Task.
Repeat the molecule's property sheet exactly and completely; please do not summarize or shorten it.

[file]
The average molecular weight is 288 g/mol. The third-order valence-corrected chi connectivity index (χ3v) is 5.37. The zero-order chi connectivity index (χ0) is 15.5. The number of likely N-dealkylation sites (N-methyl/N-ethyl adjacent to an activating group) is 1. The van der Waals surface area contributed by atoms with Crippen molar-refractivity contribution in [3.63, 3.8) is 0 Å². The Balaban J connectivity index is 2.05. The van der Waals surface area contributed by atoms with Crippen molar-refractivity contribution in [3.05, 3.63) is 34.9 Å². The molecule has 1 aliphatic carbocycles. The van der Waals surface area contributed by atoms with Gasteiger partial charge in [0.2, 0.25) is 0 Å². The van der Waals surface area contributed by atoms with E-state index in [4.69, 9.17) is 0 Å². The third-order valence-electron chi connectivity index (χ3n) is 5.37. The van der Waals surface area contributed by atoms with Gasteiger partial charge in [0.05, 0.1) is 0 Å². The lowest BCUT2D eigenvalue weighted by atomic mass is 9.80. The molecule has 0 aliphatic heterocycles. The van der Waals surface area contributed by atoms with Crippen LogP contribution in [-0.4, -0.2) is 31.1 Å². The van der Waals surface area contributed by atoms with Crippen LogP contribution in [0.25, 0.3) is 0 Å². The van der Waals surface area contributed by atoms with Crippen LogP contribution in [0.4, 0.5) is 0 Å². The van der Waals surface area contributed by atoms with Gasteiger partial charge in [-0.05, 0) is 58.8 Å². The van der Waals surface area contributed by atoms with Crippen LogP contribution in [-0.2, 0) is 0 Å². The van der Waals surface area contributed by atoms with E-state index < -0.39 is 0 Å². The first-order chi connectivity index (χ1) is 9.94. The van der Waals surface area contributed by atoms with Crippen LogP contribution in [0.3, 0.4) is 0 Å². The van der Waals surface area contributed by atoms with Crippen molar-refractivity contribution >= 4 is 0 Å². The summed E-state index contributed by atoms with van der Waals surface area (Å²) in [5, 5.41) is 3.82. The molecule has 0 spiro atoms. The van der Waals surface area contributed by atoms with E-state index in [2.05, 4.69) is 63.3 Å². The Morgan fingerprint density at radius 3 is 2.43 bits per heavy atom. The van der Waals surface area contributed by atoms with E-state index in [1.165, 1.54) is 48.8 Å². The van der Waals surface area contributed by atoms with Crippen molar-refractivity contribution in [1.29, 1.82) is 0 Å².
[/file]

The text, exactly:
The average molecular weight is 288 g/mol. The third-order valence-corrected chi connectivity index (χ3v) is 5.37. The zero-order chi connectivity index (χ0) is 15.5. The number of likely N-dealkylation sites (N-methyl/N-ethyl adjacent to an activating group) is 1. The van der Waals surface area contributed by atoms with Crippen molar-refractivity contribution in [3.63, 3.8) is 0 Å². The Balaban J connectivity index is 2.05. The van der Waals surface area contributed by atoms with Crippen molar-refractivity contribution in [3.05, 3.63) is 34.9 Å². The molecule has 1 aliphatic carbocycles. The van der Waals surface area contributed by atoms with Gasteiger partial charge in [0.2, 0.25) is 0 Å². The van der Waals surface area contributed by atoms with E-state index in [4.69, 9.17) is 0 Å². The third-order valence-electron chi connectivity index (χ3n) is 5.37. The van der Waals surface area contributed by atoms with Gasteiger partial charge in [0.05, 0.1) is 0 Å². The lowest BCUT2D eigenvalue weighted by atomic mass is 9.80. The molecule has 0 aliphatic heterocycles. The van der Waals surface area contributed by atoms with Crippen LogP contribution in [-0.4, -0.2) is 31.1 Å². The van der Waals surface area contributed by atoms with Crippen LogP contribution in [0.25, 0.3) is 0 Å². The van der Waals surface area contributed by atoms with Crippen LogP contribution in [0.4, 0.5) is 0 Å². The van der Waals surface area contributed by atoms with Gasteiger partial charge in [-0.05, 0) is 58.8 Å². The van der Waals surface area contributed by atoms with Crippen LogP contribution in [-0.2, 0) is 0 Å². The van der Waals surface area contributed by atoms with E-state index < -0.39 is 0 Å². The first-order chi connectivity index (χ1) is 9.94. The van der Waals surface area contributed by atoms with Crippen LogP contribution in [0.3, 0.4) is 0 Å². The van der Waals surface area contributed by atoms with Crippen molar-refractivity contribution >= 4 is 0 Å². The summed E-state index contributed by atoms with van der Waals surface area (Å²) in [5, 5.41) is 3.82. The molecule has 0 spiro atoms. The van der Waals surface area contributed by atoms with E-state index in [2.05, 4.69) is 63.3 Å². The Morgan fingerprint density at radius 3 is 2.43 bits per heavy atom. The van der Waals surface area contributed by atoms with E-state index in [1.165, 1.54) is 48.8 Å². The van der Waals surface area contributed by atoms with Crippen molar-refractivity contribution in [1.29, 1.82) is 0 Å².